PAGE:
The warrants are 90-day bonds, redeemable in October. They will pay for services for special needs children, state prison caterers, tax refunds, low-income senior citizens, student aid programs, welfare recipients, contractors and other creditors. While past court decisions have forbidden the government from paying state workers with warrants, the state will use them for other payments, such as travel reimbursements.
In effect, this is a forced loan to the state from working families, small businesses, and the poor. The state’s debt service for past borrowing from Wall Street banks and other financial institutions, however, will continue to be made in cash.
The move by the banks to stop accepting warrants also opens the way for speculators to profit from them. Already, vulture investors are seeking to purchase IOUs from small businesses and individuals in need of immediate cash. If banks stop accepting the warrants, recipients may be forced to sell them at a substantial discount, allowing speculators to cash in by redeeming the warrants (including interest) in October.
Further pressure from Wall Street came in the form of a credit rating downgrade from Fitch Ratings on Monday. The agency lowered California’s credit from A- to BBB, its lowest since 2004.
While Democrats and Republicans are currently deadlocked on the budget, they are completely united in making the working class suffer. Indeed, it is the cowardice and complicity of the Democratic Party-controlled state legislature that gives Schwarzenegger the confidence that he will eventually have his demands passed.
As the budget deadline approached, the California legislature failed to get the two-thirds vote needed to pass the Democratic Party proposal to address the deficit. The Democrats in Sacramento had advanced proposals that largely gave the governor what he wanted. At the same time, the Democratic plan lowered some taxes and raised others in order to shift spending into the general fund away from other parts of the budget, to temper some of Schwarzenegger’s more draconian demands.
Claiming that their tax increases would be “revenue neutral”—balanced by tax cuts elsewhere—the Democratic legislators proposed $2.2 billion in tax increases. These included a 9.9 percent levy on oil extracted in California, a $1.50 per pack cigarette tax and a $15 registration fee for vehicles. Had they passed, most of these tax increases would have imposed an additional burden on working and middle class families.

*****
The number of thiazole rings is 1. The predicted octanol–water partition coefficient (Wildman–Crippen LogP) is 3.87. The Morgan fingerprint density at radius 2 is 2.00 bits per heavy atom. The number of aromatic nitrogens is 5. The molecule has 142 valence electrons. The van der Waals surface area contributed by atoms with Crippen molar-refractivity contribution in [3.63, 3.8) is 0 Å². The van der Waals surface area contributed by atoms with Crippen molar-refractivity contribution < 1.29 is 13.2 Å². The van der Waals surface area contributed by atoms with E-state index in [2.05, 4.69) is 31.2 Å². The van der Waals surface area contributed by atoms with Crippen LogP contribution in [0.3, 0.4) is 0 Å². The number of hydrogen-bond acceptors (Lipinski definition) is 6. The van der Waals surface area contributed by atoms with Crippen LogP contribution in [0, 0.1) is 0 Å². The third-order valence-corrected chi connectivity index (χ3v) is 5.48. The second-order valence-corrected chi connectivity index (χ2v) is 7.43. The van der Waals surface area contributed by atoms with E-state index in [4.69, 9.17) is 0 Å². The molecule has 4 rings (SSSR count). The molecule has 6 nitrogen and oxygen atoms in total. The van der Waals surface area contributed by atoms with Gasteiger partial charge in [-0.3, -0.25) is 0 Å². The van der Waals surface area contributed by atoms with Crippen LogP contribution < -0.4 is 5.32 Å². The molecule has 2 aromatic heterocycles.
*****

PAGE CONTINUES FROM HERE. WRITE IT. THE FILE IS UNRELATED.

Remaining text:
The impact of the budget cuts will be incalculable. In response to the education bloodletting alone, more than 50,000 teachers across the state will be laid off, university workers will face salary cuts between 4 and 8 percent, and California students will face massive tuition increases and a concurrent loss of financial aid.
The destruction of teaching and other public jobs is expected to have a multiplier effect. A UC Berkeley study issued in June 2008 called Economic consequences of California Budget Proposals predicted that the multiplier effect of the cuts then being discussed would result in the loss of 607,000 non-government jobs. These would be lost as the newly unemployed and those whose wages and hours have been cut themselves cut back spending.
Such an increase in joblessness would drive unemployment to over 3 million out of a work force of 16 million—an unemployment rate of 18.75 percent, up from the current 11.5 percent.
For its part, the Obama administration sees the wholesale attack on the California working class as a model for the country as a whole.
A few weeks ago, some legislators asked the federal government for emergency funding. At the time, Treasury Secretary Timothy Geithner, and White House economists Lawrence Summers and Christina Romer, rejected the request. They chided the state for failing to get its house in order and demanded instead that California accept the bitter medicine of austerity. According to the Washington Post, the White House feared that a bailout for California would lead to “a cascade of demands from other states.”